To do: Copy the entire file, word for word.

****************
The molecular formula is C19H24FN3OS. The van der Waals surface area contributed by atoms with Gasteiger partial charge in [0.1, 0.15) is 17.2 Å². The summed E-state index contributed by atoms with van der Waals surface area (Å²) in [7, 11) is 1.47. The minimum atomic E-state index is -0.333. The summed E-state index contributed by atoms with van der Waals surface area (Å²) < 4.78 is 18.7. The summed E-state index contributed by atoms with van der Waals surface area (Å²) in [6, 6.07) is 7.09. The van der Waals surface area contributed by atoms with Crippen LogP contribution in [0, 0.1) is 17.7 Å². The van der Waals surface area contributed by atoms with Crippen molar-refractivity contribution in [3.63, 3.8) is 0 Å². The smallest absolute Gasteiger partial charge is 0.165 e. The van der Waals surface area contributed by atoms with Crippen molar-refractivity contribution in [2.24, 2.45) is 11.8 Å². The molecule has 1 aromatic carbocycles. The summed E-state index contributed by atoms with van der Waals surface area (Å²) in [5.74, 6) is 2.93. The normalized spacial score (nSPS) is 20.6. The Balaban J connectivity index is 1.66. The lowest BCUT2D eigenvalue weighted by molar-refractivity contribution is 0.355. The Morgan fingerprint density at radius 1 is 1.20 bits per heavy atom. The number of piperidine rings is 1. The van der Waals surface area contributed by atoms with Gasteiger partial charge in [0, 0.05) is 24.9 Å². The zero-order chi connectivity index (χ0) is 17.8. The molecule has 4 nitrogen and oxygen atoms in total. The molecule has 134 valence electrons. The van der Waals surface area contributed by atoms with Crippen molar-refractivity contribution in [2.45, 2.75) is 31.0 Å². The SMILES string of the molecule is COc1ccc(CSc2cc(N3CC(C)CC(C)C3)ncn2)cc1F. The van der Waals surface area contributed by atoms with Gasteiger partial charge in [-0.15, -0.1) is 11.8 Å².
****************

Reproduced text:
The molecular formula is C19H24FN3OS. The van der Waals surface area contributed by atoms with Gasteiger partial charge in [0.1, 0.15) is 17.2 Å². The summed E-state index contributed by atoms with van der Waals surface area (Å²) in [7, 11) is 1.47. The minimum atomic E-state index is -0.333. The summed E-state index contributed by atoms with van der Waals surface area (Å²) < 4.78 is 18.7. The summed E-state index contributed by atoms with van der Waals surface area (Å²) in [6, 6.07) is 7.09. The van der Waals surface area contributed by atoms with Crippen LogP contribution in [0, 0.1) is 17.7 Å². The van der Waals surface area contributed by atoms with Crippen molar-refractivity contribution in [3.63, 3.8) is 0 Å². The smallest absolute Gasteiger partial charge is 0.165 e. The van der Waals surface area contributed by atoms with Crippen molar-refractivity contribution in [2.24, 2.45) is 11.8 Å². The molecule has 1 aromatic carbocycles. The summed E-state index contributed by atoms with van der Waals surface area (Å²) in [5.74, 6) is 2.93. The normalized spacial score (nSPS) is 20.6. The Balaban J connectivity index is 1.66. The lowest BCUT2D eigenvalue weighted by molar-refractivity contribution is 0.355. The Morgan fingerprint density at radius 1 is 1.20 bits per heavy atom. The number of piperidine rings is 1. The van der Waals surface area contributed by atoms with Gasteiger partial charge in [0, 0.05) is 24.9 Å². The zero-order chi connectivity index (χ0) is 17.8. The molecule has 4 nitrogen and oxygen atoms in total. The molecule has 134 valence electrons. The van der Waals surface area contributed by atoms with Crippen molar-refractivity contribution in [2.45, 2.75) is 31.0 Å². The SMILES string of the molecule is COc1ccc(CSc2cc(N3CC(C)CC(C)C3)ncn2)cc1F. The van der Waals surface area contributed by atoms with Gasteiger partial charge in [-0.15, -0.1) is 11.8 Å².